Friday, 21 March 2014

The Fens From A Moving Train

The train journey north from Cambridge to King's Lynn would not score highly on scenery for most people, especially on a grey morning. But I find the flatness and endlessness of the landscape to be oddly compulsive viewing. And there's plenty to think about....

Before it was drained for agricultural land it was an eerie marshland known only to a few hardy souls who made a living from it, wildfowling and fishing for eels. Dark, swarthy, suspicious men who knew every inch of the treacherous waterways. Every so often they would emerge from the misty swamps to sell their catch in Ely market. Then they would drink, sing, whore and fight till they slipped away unseen before daylight. Some called them web-feet, some call them yellow-bellies but those who admired their hardy self-reliant lifestyle called them The Fen Tigers.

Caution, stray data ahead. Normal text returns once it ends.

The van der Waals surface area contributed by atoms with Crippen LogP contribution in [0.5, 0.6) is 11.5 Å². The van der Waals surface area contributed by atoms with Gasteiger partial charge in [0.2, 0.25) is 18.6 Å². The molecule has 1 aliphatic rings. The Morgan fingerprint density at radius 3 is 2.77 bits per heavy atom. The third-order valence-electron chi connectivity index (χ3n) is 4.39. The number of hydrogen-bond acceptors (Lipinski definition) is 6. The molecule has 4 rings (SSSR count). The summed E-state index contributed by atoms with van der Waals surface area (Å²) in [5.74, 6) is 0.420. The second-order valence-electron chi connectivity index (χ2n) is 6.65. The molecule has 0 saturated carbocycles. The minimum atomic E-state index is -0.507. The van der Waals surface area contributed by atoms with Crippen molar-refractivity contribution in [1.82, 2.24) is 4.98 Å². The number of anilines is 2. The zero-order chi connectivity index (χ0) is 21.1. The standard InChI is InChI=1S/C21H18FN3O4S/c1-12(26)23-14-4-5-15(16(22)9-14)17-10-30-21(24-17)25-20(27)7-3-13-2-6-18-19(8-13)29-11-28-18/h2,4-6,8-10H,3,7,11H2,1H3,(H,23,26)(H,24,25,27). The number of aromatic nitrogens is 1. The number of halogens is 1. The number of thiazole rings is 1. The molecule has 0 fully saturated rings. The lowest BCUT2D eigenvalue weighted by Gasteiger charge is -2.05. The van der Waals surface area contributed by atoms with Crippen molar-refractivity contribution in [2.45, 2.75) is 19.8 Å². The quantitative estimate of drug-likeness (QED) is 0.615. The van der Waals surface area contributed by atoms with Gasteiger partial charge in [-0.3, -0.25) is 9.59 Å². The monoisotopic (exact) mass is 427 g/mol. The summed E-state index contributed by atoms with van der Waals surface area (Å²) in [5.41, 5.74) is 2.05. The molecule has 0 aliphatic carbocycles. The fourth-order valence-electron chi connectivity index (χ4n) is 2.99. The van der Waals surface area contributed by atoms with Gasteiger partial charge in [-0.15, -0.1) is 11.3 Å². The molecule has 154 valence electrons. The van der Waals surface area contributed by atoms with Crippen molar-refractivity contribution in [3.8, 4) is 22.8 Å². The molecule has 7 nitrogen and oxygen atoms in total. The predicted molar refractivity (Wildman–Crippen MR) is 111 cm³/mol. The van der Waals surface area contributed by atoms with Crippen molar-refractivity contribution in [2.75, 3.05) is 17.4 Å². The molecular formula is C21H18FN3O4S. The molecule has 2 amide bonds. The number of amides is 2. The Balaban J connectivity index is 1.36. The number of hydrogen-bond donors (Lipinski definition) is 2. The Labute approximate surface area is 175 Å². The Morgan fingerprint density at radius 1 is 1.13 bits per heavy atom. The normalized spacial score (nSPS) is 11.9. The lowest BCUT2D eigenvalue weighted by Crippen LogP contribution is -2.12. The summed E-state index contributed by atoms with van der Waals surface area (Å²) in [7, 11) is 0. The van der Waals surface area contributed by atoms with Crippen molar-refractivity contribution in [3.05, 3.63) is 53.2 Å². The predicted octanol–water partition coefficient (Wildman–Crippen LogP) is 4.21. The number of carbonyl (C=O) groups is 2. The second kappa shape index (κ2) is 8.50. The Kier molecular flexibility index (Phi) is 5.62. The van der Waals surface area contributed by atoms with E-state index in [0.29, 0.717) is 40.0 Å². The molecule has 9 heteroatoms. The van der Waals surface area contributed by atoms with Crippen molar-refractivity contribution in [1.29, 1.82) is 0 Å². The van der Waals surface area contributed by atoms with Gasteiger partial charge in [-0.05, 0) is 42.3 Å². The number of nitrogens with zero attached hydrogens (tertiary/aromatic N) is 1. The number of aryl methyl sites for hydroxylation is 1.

With the Winter Olympics at an end, let us remember Turkey Smart.

William "Turkey" Smart was born in the fenland village of Welney in 1830 and for many years was the best speed-skater in England and quite possibly the world. He got his nickname from his low, crouching style with his arms flapping like wings behind his back - in other words he pioneered the style which all speed skaters employ to this day. If you think he had an odd name then you should be informed that he gained his reputation by defeating someone called Larman Register and his chief rival throughout his career was one Gutta Percha See! 

Turkey continued skating into his sixties by which time a whole dynasty of Smarts and Sees dominated skating in the Fens and Turkey's nephew James Smart became world champion.